The Labour Party’s turmoil

Labour Leadership2 2015

CandidateMembersRegistered SupportersAffiliated SupportersTotal% of Valid Vote
BURNHAM, Andy55,6986,16018,60480,46219.04%
COOPER, Yvette54,4708,4159,04371,92817.02%
CORBYN, Jeremy121,75188,44941,217251,41759.48%
KENDALL, Liz13,6012,5742,68218,8574.46%
ABC (Anyone But Corbyn)123,76917,14930,329171,24740.52%

The 2015 Labour leadership election was not nearly close. The only aspect in which it was close was between existing members and the anyone-but-Corbyn combination of candidates (ABC), a lead of ~2000 members that was wiped out by even just the affiliated supporters (trade unions and other member-based Labour-supporting organisations), before the massive advantage within registered supporters was considered. The turnout was given at 76%, with a  total electorate of 554,272 voters. That suggests that 130,000 did not vote, and even if they were all members (which is unlikely), the party has grown further under Corbyn’s leadership to over 388,000 registered members at the end of 2015. The number must not have exceeded 400,000 yet, the big milestone achieved in 1997, but the Labour website claims membership is still over 380,000. Assuming a significant proportion of those who joined after Corbyn’s election to leader, that suggests he would have comfortable support within the Labour membership.

Of course, there are suggestions that the Corbynistas who joined are fair-weather politicos, and that they will leave when their membership lapses. This is probably the case for some, but what proportion will not be clear, and a leadership challenge may well encourage them back to defend Corbyn unless a credible alternative is proposed.

And that, for me, is the key point. Numbers matter to the politicians, but they are the result of arguments won for individuals support, and the only way a significant number of Corbynistas and supporters will be won over to ABC is by a credible alternative, not for the centre of the Labour party, but for the left of it. The PLP is distinctly lacking in credible left-wing leadership material, and any who oppose Corbyn may well be signing their death-warrant.

Which leads me to the logical conclusion of this sorry affair for the Labour party: it must split. The ABC MPs (I love my acronyms!) have wanted this from the moment “their” party got “hijacked” by Corbynistas joining in their hundreds of thousands. This is the ABC MP’s problem – their party is no longer theirs by right, and the odds are probably stacked against them. The two possible split scenarios are obvious – either Corbyn’s supporters start a new Momentum-based party, or the ABC MPs start a new SDP-like party. Neither side wants to be the group to start a new party as they have seen how hard it is for new parties to break through our intransigent FPTP system, even as incumbents in the case of many SDP MPs in the 1980s.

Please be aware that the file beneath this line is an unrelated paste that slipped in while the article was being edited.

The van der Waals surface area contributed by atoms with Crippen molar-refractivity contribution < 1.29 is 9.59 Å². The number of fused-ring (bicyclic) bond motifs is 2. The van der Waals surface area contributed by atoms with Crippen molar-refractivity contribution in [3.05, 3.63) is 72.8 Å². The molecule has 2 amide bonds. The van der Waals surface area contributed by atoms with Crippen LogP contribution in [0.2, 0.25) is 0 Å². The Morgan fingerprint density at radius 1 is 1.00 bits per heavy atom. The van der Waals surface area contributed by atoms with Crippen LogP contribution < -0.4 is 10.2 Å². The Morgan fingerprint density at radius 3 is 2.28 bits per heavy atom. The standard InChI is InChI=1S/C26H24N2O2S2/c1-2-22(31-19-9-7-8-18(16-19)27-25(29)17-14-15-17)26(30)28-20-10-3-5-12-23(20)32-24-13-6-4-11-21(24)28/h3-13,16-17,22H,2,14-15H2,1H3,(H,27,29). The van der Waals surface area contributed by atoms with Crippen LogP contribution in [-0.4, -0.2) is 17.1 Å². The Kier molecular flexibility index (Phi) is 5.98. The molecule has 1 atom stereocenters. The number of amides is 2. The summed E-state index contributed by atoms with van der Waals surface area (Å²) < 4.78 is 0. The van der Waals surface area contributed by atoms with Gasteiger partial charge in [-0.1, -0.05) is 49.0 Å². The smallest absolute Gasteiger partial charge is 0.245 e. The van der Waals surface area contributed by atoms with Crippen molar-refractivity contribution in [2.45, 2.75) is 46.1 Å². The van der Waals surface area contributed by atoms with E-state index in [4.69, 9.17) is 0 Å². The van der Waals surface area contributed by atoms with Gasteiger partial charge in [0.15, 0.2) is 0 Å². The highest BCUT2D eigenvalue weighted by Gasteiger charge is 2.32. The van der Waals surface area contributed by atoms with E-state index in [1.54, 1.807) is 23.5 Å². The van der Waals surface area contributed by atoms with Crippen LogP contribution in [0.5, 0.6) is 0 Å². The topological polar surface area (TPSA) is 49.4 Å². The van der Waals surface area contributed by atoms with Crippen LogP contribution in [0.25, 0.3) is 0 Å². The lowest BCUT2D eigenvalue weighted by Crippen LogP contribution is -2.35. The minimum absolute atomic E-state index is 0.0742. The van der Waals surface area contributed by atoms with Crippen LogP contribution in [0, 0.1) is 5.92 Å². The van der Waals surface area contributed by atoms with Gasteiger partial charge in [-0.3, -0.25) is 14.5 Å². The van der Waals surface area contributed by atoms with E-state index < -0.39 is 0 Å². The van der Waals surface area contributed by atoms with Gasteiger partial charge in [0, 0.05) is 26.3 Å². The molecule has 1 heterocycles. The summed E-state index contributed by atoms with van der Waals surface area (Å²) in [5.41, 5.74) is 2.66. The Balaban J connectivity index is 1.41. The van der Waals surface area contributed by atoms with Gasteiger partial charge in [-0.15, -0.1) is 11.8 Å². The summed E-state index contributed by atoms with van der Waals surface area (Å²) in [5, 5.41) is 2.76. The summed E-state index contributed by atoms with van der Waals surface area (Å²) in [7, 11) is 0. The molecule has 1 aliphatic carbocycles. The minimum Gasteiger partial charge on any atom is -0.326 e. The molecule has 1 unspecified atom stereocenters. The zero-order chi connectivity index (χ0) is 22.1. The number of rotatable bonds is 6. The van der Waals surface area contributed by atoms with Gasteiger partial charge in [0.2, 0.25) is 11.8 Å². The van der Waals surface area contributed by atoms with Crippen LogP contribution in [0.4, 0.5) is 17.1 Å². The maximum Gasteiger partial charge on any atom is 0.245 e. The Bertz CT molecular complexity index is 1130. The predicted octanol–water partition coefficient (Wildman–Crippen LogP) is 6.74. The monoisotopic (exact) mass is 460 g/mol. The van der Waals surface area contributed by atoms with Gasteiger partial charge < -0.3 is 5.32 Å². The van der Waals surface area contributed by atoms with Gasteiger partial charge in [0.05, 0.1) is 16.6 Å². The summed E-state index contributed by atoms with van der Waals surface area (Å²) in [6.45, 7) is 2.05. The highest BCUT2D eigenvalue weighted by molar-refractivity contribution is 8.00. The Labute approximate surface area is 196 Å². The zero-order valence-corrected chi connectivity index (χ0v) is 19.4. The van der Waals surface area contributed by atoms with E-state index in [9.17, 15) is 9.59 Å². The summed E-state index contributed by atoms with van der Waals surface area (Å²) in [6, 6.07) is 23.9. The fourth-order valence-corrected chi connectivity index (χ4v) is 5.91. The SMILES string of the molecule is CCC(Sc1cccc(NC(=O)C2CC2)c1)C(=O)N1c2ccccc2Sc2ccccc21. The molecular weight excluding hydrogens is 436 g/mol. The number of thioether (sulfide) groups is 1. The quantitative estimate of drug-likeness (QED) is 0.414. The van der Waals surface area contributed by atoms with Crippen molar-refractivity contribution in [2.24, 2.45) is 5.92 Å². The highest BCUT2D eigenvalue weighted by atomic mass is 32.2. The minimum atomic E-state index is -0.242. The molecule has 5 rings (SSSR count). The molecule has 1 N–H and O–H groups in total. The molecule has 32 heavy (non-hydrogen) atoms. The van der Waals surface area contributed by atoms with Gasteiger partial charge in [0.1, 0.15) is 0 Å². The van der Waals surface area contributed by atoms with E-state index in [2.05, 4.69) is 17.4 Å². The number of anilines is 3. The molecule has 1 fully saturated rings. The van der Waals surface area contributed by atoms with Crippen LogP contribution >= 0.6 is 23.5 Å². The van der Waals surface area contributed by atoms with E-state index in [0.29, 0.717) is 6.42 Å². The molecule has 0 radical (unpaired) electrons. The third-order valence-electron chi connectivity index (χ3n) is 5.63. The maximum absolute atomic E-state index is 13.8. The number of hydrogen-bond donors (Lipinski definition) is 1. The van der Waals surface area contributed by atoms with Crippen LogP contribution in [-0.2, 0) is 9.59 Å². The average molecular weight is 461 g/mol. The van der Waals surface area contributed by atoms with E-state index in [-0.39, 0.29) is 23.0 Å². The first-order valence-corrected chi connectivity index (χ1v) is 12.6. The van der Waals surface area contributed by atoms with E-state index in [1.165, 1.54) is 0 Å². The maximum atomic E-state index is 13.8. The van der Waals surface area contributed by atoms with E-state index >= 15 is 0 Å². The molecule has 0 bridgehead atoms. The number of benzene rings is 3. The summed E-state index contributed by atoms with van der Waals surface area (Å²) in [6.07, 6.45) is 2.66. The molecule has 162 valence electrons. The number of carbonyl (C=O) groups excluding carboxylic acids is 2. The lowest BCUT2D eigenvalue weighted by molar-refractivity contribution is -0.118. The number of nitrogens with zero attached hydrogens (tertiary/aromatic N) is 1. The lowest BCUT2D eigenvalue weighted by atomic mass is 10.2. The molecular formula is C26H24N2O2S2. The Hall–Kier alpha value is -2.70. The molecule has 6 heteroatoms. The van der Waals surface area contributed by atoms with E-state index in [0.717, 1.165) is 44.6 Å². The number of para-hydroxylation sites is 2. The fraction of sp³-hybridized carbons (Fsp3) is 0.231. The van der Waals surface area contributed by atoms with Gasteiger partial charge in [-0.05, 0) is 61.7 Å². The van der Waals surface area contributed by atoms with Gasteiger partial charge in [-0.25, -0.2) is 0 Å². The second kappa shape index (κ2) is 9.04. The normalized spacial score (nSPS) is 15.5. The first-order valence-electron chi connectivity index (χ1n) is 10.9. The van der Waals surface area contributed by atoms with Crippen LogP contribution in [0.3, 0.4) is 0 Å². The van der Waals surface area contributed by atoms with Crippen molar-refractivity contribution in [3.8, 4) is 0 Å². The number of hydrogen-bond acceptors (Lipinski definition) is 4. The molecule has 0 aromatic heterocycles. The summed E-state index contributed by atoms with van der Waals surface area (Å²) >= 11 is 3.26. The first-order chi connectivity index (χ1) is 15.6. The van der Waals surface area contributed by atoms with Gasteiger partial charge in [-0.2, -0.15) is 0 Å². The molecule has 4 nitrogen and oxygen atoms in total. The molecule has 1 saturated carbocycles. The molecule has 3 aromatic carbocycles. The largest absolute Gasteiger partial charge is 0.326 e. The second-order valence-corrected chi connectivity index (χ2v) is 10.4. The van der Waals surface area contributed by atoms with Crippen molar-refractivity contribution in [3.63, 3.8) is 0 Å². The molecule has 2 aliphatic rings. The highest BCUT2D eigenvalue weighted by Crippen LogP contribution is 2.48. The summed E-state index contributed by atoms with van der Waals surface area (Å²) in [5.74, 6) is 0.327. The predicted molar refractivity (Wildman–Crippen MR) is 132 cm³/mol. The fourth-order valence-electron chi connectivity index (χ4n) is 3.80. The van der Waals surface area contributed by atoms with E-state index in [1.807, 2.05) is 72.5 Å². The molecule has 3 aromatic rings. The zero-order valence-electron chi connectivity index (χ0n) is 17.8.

As a Corbyn supporter I may be biased, but my support is based on the following observations: centrist policies which basically kowtow to big business are no longer popular. Inequality has grown at a tremendous rate, and the precariat is growing into the traditional middle-class. English wealth is strongly based on house price rises, and the unfairness of this system, as well as some of the unpredictability over the past 10 years, is beginning to bite regionally, not to mention through crazy private rental costs.

I think Corbyn will not lose whatever happens, unless he gives up. He is unfailingly decent and honest in how he conducts himself. He is unfailingly loyal to the Labour party, despite what his detractors claim. He may have rebelled against the whip over 500 times, but he, again unfailingly, did this on conscience grounds. His supporters are aware of this, and once he has a party behind him, rather than constantly sniping or just standing quietly and unsupportive whilst unfair accusations are hurled at him, then the public will become aware of this and he will be the credible left-wing alternative that the SNP have seized in Scotland. Who knows, Labour may even fight back in Scotland if the SNP are too scared to formally call for another independence referendum.

Whether I am right or wrong, the most important thing is that the party split happens asap. Corbyn is not going to give up on Labour, so to avoid a leadership election we must hope that private polling amongst the 172 MPs who have voted against Corbyn suggests that they have no chance and that they choose to start the new party before any leadership challenge. This seems unlikely though, so we may be set for another 3 or 4 months of turmoil before any dust gets any opportunity of settling…

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